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Mr. Toad, Illustration by E.H. Shepard from The Wind in the Willows by Kenneth Grahame (1908)
" … every action seems somehow destined to produce some greater wisdom if we can only pay attention."

Have you noticed how arrogance always seems to accompany ignorance? The most insistent seem to turn out to be the most consistently wrong. The soft-spoken, ain't jokin', while bluster seems to be trying to muster more acceptance as if it could not possibly stand on its own. It almost never can, and the bluster rarely helps longer term. A tangible humility accompanies most truth, for it seems to have nothing further to prove. It walks both softly and without carrying around any over-sized stick. In spite of this fact, some always seem to attempt to successfully argue at annoying volume, perhaps compensating for an absence of veracity with distracting noise, as if few would notice the naked emperor before them. Besides rendering themselves annoying, they quickly become boring and eminently ignorable, just so much irrelevant static. They can, however, attract teeming legions of the ignorant, people perfectly willing to, for instance, take up arms to defend utterly fictional rights and privileges. These people seem genuinely dangerous.

Napoleon noticed that if he gave any decent man a red banner and a uniform, he would quickly become a soldier, and willingly die for abstract concepts like God or country, liberty or fraternity, without ever asking for supporting definitions.
Family forgotten, future misbegotten, he could convince them to do almost anything. A farmer's rights meant nothing when foraging for the legion. The concept of forcing freedom upon someone went without question among the rank and file, for they were riled up and filled with Airgknowrance, a certainty beyond questioning, manifest righteousness. Truth never comes packaged up like this, for doubt bestows certain benefits, humility most prominent among them. Belligerence betrays us. Give me, please reluctant warriors, ones unconvinced of the righteousness of their cause. Give them considerable pause before attacking and before responding to any offending action, for our reactions render us stupid while our reflections render us wise.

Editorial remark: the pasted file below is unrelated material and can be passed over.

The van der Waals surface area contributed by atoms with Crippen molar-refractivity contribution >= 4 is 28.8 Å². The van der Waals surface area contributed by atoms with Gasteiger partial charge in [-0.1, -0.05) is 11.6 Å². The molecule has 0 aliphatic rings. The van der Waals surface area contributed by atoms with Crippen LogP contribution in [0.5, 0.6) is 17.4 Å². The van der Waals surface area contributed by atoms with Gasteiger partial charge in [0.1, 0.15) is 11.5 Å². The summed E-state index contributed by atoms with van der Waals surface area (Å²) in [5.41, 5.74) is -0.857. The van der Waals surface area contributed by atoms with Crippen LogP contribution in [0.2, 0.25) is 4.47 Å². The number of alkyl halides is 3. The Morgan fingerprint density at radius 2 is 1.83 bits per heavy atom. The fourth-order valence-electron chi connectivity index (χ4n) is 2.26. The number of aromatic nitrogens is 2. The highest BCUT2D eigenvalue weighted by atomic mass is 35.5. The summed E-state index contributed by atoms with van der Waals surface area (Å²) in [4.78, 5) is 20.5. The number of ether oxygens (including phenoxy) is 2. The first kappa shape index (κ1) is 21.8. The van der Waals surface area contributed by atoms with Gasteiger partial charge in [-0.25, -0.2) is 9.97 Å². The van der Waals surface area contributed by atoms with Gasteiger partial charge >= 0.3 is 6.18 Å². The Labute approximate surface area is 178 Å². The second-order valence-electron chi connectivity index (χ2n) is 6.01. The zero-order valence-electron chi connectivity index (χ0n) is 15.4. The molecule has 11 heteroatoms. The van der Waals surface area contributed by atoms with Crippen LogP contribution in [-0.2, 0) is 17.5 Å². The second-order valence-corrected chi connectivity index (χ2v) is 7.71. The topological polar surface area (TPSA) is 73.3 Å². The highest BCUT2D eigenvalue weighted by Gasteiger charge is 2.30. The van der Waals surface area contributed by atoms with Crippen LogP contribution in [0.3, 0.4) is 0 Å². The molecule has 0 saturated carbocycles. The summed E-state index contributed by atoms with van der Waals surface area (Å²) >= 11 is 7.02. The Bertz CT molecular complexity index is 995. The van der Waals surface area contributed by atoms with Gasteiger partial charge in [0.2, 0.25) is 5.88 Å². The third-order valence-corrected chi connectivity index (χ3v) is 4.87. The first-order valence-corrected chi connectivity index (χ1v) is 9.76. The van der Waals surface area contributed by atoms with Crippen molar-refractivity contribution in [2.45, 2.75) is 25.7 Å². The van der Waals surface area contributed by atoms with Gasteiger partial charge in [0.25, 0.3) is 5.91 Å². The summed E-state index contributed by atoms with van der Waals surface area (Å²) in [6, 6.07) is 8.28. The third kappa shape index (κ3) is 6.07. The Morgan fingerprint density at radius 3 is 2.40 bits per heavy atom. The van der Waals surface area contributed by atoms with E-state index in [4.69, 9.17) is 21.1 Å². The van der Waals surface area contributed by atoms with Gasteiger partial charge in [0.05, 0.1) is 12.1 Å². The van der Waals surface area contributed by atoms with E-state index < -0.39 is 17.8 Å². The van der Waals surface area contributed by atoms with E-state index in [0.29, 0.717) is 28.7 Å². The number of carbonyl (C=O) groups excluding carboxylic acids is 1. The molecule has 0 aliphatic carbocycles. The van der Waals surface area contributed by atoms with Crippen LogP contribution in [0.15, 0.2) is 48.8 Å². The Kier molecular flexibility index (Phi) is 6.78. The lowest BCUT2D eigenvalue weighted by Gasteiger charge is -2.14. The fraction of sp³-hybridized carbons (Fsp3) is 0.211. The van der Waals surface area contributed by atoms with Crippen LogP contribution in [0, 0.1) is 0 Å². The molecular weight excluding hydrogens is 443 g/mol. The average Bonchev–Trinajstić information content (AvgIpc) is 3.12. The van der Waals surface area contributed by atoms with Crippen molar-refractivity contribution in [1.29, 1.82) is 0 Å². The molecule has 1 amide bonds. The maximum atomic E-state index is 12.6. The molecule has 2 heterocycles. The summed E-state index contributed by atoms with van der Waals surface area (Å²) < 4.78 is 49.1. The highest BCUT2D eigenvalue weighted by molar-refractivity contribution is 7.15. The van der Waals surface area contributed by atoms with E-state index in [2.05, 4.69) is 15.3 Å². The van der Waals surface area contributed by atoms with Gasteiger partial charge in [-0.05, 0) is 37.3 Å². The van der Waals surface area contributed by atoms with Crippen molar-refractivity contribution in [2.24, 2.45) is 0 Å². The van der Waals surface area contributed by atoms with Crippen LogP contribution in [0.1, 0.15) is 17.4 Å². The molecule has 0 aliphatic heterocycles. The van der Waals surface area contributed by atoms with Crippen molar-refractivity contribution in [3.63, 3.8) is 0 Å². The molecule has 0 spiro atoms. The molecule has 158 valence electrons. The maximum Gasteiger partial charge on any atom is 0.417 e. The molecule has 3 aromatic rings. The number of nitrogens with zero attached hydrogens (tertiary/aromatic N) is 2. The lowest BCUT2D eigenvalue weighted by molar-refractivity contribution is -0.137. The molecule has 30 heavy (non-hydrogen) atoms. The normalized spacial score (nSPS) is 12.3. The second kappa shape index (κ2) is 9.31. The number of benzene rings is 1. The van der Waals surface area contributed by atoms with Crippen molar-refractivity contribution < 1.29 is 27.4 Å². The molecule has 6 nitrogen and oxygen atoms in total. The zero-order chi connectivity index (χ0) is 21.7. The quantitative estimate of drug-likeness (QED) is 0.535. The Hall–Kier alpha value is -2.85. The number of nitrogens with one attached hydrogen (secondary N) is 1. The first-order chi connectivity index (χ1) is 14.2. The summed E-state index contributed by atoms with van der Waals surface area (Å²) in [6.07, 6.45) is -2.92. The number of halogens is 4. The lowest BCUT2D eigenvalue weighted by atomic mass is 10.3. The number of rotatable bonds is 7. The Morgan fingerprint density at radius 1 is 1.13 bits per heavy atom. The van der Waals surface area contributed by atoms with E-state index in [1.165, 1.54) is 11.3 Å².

Our history was not written with pure reaction. Our liberty was never intended to justify rashness. Ours was a humbling admission that we were created equal, not an assertion that we were necessarily better because of our belief. We were initially unconvinced, and set up our Constitution more to test our hypotheses than to merely defend them. We might have been wrong to elevate what began as personal insight into a more collective assertion, for not everyone realizes at similar rates. Some would inevitably show up late for the party, misunderstanding its premise, and perhaps even assert an annoying Airgknowrance about the underlying purpose. Any Jehu can assert any relative wrong as their absolute right, and dedicate themselves to defending against all enemies (foreign and domestic) without ever acknowledging the resident enemies within themselves.

I represent no font of wisdom. Perhaps because of this inescapable fact, I try to be careful before I act. I have been incited to rashness and always came to later recognize that I acted without understanding even half of what I'd convinced myself to act upon or against. I've come to appreciate those wielding the lighter hand, the ones presuming that any man or woman might become their teacher and that no one was born their enemy. If I believe that we were all born equal, then we must have also been born friends, for what sort of self-revulsion could believe their equal was not also their friend? I find myself classified by those who do not seem to understand, folks seemingly informed by poisonous doctrines. What wisdom finds solace in that? I firmly believe that we're all still learning, not yet finished growing up. For some, acceptance comes noisily, for others, seemingly much more easily. Not one of us are yet as wise as we might one day become. Even if conspiracy theorists mean well, the theoretical underpinning of their beliefs remain unproven, and every action seems somehow destined to produce some greater wisdom if we can only pay attention and be patient with ourselves.

©2020 by David A. Schmaltz - all rights reserved

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